Running Out Of Room On Your Hard Drive? Here’s How To Clean It Out!

June 2014: A full hard drive slows down your computer and leaves you with little room to store new files or updates. Old files, duplicates, downloads you no longer need and apps you don’t use anymore are hogging up disk space. So are temporary browser files and word processor backup files.

So give your hard drive a good cleaning! Here’s how to do it for PCs and Macs:

For a quick fix right now, take out the trash
1) Have you emptied your Recycle Bin (Windows 8.1, Windows 7) or Trash (OS X Mavericks, OS X Mountain Lion) lately? This is where files are stored temporarily when you delete them in case you change your mind. Empty it and see how much disk space you get back. Do this now, we’ll wait.

Note: If you’re a Windows 8 or 8.1 user and you can’t find your Recycle Bin, this article should be helpful. Or, while in File Explorer, you can enter “Recycle Bin” in the address bar. Then right-click or press and hold to get to the Empty Recycle Bin command.

2) If you use iPhoto or iMovie, have you also emptied the Trash from within the app? This is important – it’s a separate Trash and can gobble up tons of space.

For a more thorough cleaning, use built-in apps or third-party solutions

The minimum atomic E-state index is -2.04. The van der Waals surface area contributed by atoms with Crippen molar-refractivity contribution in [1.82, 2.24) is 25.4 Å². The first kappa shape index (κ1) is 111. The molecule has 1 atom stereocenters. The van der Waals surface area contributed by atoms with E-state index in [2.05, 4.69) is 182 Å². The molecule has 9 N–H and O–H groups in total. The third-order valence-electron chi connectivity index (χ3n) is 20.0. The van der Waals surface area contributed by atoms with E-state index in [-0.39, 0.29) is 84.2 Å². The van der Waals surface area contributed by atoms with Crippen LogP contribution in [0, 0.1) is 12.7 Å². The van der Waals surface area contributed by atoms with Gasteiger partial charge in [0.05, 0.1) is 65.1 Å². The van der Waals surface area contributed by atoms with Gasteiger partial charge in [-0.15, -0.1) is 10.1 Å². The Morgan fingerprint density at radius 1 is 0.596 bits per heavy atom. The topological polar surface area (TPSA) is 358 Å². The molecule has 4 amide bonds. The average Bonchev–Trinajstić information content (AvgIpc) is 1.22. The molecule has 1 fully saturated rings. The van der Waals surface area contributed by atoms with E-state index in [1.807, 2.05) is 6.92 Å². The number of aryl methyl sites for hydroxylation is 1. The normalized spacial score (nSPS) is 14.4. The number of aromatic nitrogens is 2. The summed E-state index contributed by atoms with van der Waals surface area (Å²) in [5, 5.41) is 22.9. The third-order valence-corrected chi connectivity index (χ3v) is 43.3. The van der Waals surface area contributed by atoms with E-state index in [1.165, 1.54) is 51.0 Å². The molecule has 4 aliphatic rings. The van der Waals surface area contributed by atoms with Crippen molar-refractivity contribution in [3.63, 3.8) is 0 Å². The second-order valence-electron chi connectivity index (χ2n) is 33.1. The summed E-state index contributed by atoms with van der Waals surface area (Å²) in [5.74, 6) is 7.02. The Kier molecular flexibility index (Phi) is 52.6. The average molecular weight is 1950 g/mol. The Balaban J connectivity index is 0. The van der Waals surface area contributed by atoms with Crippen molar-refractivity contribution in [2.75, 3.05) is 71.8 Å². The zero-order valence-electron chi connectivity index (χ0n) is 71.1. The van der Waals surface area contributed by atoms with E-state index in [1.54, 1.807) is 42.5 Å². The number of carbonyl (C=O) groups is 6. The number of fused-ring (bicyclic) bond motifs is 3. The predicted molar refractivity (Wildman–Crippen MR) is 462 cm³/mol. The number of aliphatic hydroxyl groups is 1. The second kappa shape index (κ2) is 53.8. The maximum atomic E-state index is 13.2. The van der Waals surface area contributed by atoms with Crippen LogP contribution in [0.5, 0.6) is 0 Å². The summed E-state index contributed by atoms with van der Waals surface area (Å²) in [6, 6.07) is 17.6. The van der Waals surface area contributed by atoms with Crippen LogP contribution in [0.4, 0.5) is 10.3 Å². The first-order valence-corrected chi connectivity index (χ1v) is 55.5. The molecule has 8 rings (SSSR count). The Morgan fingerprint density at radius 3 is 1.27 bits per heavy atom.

Microsoft’s Disk Cleanup for Windows 8.1 or Windows 7 will get rid of unnecessary files, including files in the Recycle Bin. When you click “More Options” you’ll also be able to uninstall programs from a list ranked by file size. You can choose to delete all but the most recent System Restore files — this can free up a lot of hard drive space. Third-party options include CCleaner (all versions of Windows, free) and Wise Disk Cleaner (Windows 8.1, free). Want more ways to speed up your PC? Here are some tips for Windows 8.1 and Windows 7.

For Macs, you perform the same tasks but it’s not automatic unless you use an app like OmniDiskSweeper (free), HD Cleaner ($4.99) or CleanMyMac2 ($39.95). You can follow these steps for OS X Mavericks and OS X Mountain Lion without downloading an app. This MacWorld article has even more tips.

You may also be interested in: